A Practical Theory of Programming by Eric C.R. Hehner

By Eric C.R. Hehner

There are numerous theories of programming. the 1st usable conception, known as ''Hoare's Logic'', continues to be essentially the most widely recognized. In it, a specification is a couple of predicates: a precondition and postcondition (these and all technical phrases may be outlined in due course). one other well known and heavily similar thought via Dijkstra makes use of the weakest precondition predicate transformer, that is a functionality from courses and postconditions to preconditions. lones's Vienna improvement technique has been used to virtue in a few industries; in it, a specification is a couple of predicates (as in Hoare's Logic), however the moment predicate is a relation. Temporal common sense is another formalism that introduces a few detailed operators and quantifiers to explain a few points of computation. the speculation during this booklet is easier than any of these simply pointed out. In it, a specification is simply a boolean expression. Refinement is simply traditional implication. This conception can be extra basic than these simply pointed out, utilising to either terminating and nonterminating computation, to either sequential and parallel computation, to either stand-alone and interactive computation. And it comprises time bounds, either for set of rules class and for tightly restricted real-time functions

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S′ = ΣL ⇐ s:= 0. n:= 0. ) This theorem is easily proven by two applications of the Substitution Law. #L] . When we refine this new problem, we must ignore the context in which it arose; in particular, we ignore that s=0 ∧ n=0 . The new specification represents the problem when n items have been summed and the rest remain to be summed, for arbitrary n . One of the possible values for n is #L , which means that all items have been summed. That suggests that we use Case Creation next. #L] Now we have two new problems, but one is trivial.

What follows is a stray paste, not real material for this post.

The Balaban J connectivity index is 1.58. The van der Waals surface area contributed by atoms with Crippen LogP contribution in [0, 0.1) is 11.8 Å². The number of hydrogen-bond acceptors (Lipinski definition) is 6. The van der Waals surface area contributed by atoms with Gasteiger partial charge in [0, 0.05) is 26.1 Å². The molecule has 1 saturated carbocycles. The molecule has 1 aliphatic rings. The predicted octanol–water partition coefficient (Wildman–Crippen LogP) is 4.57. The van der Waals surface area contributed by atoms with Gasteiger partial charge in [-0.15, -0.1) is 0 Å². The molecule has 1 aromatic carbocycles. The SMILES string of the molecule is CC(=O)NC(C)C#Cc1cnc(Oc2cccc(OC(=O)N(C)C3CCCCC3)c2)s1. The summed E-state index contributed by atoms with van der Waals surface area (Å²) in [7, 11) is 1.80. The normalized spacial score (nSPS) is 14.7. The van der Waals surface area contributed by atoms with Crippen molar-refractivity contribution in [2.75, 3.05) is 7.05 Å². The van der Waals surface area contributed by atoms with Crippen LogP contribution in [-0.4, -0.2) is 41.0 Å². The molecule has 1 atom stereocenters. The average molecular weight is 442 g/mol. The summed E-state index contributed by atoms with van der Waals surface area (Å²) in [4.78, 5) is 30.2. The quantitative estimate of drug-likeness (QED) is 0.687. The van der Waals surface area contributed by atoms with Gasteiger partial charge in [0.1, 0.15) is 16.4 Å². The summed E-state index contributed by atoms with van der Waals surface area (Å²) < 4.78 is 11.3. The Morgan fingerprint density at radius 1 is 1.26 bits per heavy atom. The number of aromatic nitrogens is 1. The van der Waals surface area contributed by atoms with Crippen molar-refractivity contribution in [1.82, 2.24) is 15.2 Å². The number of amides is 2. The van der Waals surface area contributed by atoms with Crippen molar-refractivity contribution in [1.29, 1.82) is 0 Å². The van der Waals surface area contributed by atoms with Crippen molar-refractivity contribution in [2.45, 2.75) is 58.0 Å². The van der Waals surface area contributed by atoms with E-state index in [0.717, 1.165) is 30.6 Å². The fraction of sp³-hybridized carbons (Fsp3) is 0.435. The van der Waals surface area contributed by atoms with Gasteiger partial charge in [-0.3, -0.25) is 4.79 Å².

The result is = ( 3 〈x→ x 〉 3 ) 3 Function Theory 26 Here is a worse example. Suppose x is a nonlocal variable, and we reintroduce it in an inner scope. 〈y→ x y 〈x→ x y 〉 x y 〉x The Application Axiom tells us to substitute x for all occurrences of y . All three uses of y are the variable introduced by the outer scope, so all three must be replaced by the nonlocal x used as argument. But that will place a nonlocal x inside a scope that reintroduces x , making it look local. Before we substitute, we must use the Renaming Axiom for the inner scope.

Of course, parentheses may be used around any expression, so we may write f(x) if we want. If either the function or the argument is not simple, we will have to enclose it in parentheses. When there is no danger of confusion, we may write fx without a space between, but when we use multicharacter names, we must put a space between the function and the argument. As an example of application, if suc = 〈n: nat→n+1〉 , then suc 3 = 〈n: nat→n+1〉 3 = 3+1 = 4 Here is the Application Axiom. If element x: D , then 〈v: D→b〉 x = (substitute x for v in b ) Operators and functions are similar; just as we apply operator – to operand x to get –x , we apply function f to argument x to get f x .

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